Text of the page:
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GOP congressman compares Obama to Hitler after Paris rally absence

GOP congressman compares Obama to Hitler after Paris rally absence
A Republican US congressman decided a Hitler comparison was apt to criticize President Barack Obama’s absence at Saturday’s 'anti-terror’ march in Paris.

“Even Adolph Hitler thought it more important than Obama to get to Paris. (For all the wrong reasons.) Obama couldn’t do it for the right reasons,” tweeted GOP US Rep. Randy Weber, congressman for Texas’ 14th congressional district.

Adolf Hitler toured Paris in June 1940 after the successful German invasion and subsequent occupation of France.

The Obama administration has been lambasted in recent days over the decision not to send the president or any of his top officials to Saturday’s ‘Unity March’ in Paris, which included more than 40 world leaders who showed solidarity with the 17 victims of multiple attacks last week.

A general view shows Hundreds of thousands of people gathering on the Place de la Republique to attend the solidarity march (Rassemblement Republicain) in the streets of Paris January 11, 2015. (Reuters)

Jane Hartley, the US ambassador to France, was the highest-ranking US official to attend the rally. The event occurred four days after an assault on the offices of satirical newspaper Charlie Hebdo left 12 dead in Paris.

On Monday, White House Press Secretary Josh Earnest bowed to criticism of the administration's decision.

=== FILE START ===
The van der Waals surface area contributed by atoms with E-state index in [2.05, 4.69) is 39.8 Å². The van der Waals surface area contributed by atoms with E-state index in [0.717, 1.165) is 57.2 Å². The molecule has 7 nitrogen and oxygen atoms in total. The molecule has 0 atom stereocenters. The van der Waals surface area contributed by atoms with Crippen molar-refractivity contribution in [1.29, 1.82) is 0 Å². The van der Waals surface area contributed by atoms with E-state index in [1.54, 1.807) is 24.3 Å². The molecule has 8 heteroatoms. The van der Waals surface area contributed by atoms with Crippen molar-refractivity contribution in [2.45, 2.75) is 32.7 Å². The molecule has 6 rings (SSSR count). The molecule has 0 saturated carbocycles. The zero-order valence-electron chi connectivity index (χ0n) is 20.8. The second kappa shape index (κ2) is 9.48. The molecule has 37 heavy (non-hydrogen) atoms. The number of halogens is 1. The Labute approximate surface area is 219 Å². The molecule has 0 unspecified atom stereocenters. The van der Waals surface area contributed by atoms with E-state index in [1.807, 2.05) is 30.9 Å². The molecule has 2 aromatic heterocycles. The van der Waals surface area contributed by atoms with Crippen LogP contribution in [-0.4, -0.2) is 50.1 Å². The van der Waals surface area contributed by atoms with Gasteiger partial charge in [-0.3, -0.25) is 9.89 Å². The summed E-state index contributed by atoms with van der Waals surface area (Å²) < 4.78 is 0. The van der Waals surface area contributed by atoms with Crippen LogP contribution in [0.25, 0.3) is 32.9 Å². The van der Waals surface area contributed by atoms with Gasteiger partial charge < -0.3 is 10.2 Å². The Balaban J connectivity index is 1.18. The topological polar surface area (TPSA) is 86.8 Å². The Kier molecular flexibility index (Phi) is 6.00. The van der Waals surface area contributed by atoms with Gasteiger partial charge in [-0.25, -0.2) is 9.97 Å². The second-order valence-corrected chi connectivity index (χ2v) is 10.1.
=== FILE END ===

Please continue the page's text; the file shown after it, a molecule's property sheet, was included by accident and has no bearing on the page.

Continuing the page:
“I think it’s fair to say that we should have sent someone with a higher profile to be there,” Earnest said, though he did not detail what Obama was doing during the rally.

The Democratic Congressional Campaign Committee (DCCC), the fundraising body for congressional Democrats, has urged Republican House Speaker John Boehner to denounce Weber’s comment and his “toxic brand of politics,” according to the USA Today.

DCCC head Steve Israel called the tweet "vile," according to AP, saying Weber was "desecrating the victims of the Holocaust to make a political point."

The National Jewish Democratic Council has called for an apology from Weber.

Weber apologized Tuesday afternoon "to all those offended by my tweet," according to the Texas Tribune's Abby Livingston.

"The mention of Hitler was meant to represent the face of evil that still exists in the world today. I now realize that the use of Hitler invokes pain and emotional trauma for those affected by the atrocities of the Holocaust and victims of anti-Semitism and hate," he added.

Weber has taken to Twitter in the past to sensationally slam Obama for being “Kommandant-in-chef” and a “socialist dictator,” among other provocations.